Best Small Size: Schoolhouse Enamel + Wood Kettle

Enamel + Wood Kettle, Schoolhouse ($160)
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Material: Enamel-coated steel and wood | Capacity: 1.5 quarts, “do not fill more than 70%.” | Whistle: No

What we like:

  • Minimal design
  • Handle folds down for easier storage 

Worth noting:

  • Not dishwasher safe
  • Top needs to be held in place while pouring

Why we chose it: Quality materials, a simple shape, and a minimal profile make for a perfect little teakettle. 

A circular motif plays out in this charming kettle, made from highly conductive enamel-coated steel and light-colored maple- and beechwood—perfect for making a quick cup or two of tea and looks great sitting out on the stove. It’s a cute option for a small apartment or solo living and, in our testing, it boiled water especially quickly. 

Best Colors: Chantal Enamel-on-Steel Sven Tea Kettle

Sven Tea Kettle, Chantal ($60)
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Material: Enamel-coated steel, rubberwood | Capacity: 1.4 quarts | Whistle: Yes

What we like:

  • Handle doesn’t get superhot because it’s 100 percent rubberwood
  • Spout locks open for easy pouring

Worth noting:

  • Limited editions do sell out
  • $17 shipping

Why we chose it: Available in eight colors, this kettle is a great way to add a pop of color to the kitchen. 

With its range of richly saturated hues (think: canary yellow and deep blue), this kettle is a high-impact, low-commitment way to bring color into the kitchen. Chantal’s enamel-on-steel kettle comes in a variety of shapes and colors, including a limited-edition blue and white splatter; it’s also available in neutrals, like a sleek white or light gray. This model’s 100 percent rubberwood handle gets less hot than handles made of other woods and way less hot than metal, making it easier to pour. The only problem is picking a color.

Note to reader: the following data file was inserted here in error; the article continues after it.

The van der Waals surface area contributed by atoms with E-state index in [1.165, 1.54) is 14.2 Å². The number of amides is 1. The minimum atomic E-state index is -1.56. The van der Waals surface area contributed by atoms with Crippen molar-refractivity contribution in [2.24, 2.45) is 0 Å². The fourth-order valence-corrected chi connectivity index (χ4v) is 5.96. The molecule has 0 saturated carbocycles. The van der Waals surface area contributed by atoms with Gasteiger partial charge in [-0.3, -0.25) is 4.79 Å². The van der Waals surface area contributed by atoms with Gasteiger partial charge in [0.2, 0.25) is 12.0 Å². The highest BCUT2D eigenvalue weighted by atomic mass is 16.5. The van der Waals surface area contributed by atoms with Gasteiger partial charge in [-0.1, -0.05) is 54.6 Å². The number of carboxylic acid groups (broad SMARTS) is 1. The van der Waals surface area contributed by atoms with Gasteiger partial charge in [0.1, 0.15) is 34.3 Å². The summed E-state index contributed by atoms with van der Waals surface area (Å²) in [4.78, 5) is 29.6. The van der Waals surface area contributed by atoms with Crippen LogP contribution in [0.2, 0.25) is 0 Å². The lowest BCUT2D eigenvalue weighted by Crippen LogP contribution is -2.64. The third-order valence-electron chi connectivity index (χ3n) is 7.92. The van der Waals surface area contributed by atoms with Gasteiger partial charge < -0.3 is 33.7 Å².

Best Whistle: Caraway Whistling Tea Kettle

Whistling Tea Kettle, Caraway ($195)
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Material: Ceramic-coated stainless steel body | Capacity: 2 quarts | Whistle: Yes

What we like:

  • Nontoxic coating
  • Available in 7 colors
  • Pot holder included

Worth noting:

  • Pricey

Why we chose it: An eye-catching, ceramic-coated kettle that won’t let you forget it…thanks to bright hues and a solid whistle. 

Nobody puts Caraway in the corner. It makes ceramic-coated kitchenware in fun colors and sleek designs that are worthy of leaving out on the stovetop, and this kettle—its latest addition—is no exception. And while it has that old-school whistle so you don’t forget a pot of water, the glossy exterior is attention grabbing in its own way. Our tester had a lot of good things to say about this one, including praise for the ergonomic handle and how lightweight it is for a 2-liter capacity. Then there’s the larger opening on top, which makes it easy to clean (her hand could comfortably reach inside with a sponge).

Best for Loose-Leaf: Serax Black Utilise.Objects Edition Collage Tea Pot 

Tea Pot, Serax ($130)
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Material: Cast iron with metal filter and enamel interior | Capacity: 1.2 quarts | Whistle: No

What we like:

  • Low, minimal profile
  • Comes with mesh filter for loose-leaf tea

Worth noting:

  • Cast iron is heavier than a lot of alternatives
  • Slower to boil than other models

Why we chose it: An option for loose-leaf tea that shouldn’t be tucked away after use.

This teapot is inspired by Japanese design and “based on the idea that tableware can also serve perfectly well as decoration, instead of being stored away after use,” according to designers Giel Dedeurwaerder and Brent Neve of the Utilise.objects collective. It has a really nice pour, and the fine-mesh metal strainer keeps loose-leaf tea contained. With a low profile, it doesn’t hold a ton of water, but it’s perfect for individual use. A beautiful and solid object that will last for years to come, this kettle would make a great gift for a tea aficionado. 

On Our Radar

  • With its playful, bulbous shape and construction of stainless steel and thermoplastic resin, the Alessi Bulbul is a kettle that’s just as at home on the stove as it is on the table. 
  • A luxe wedding gift for your favorite tea lovers, the Simplex Buckingham No. 1 is a gorgeous copper kettle. Simplex has been making kettles since 1903, so it knows what it’s doing, and while this design looks delightfully old school, it’s incredibly efficient thanks to the design. 

How We Chose These Products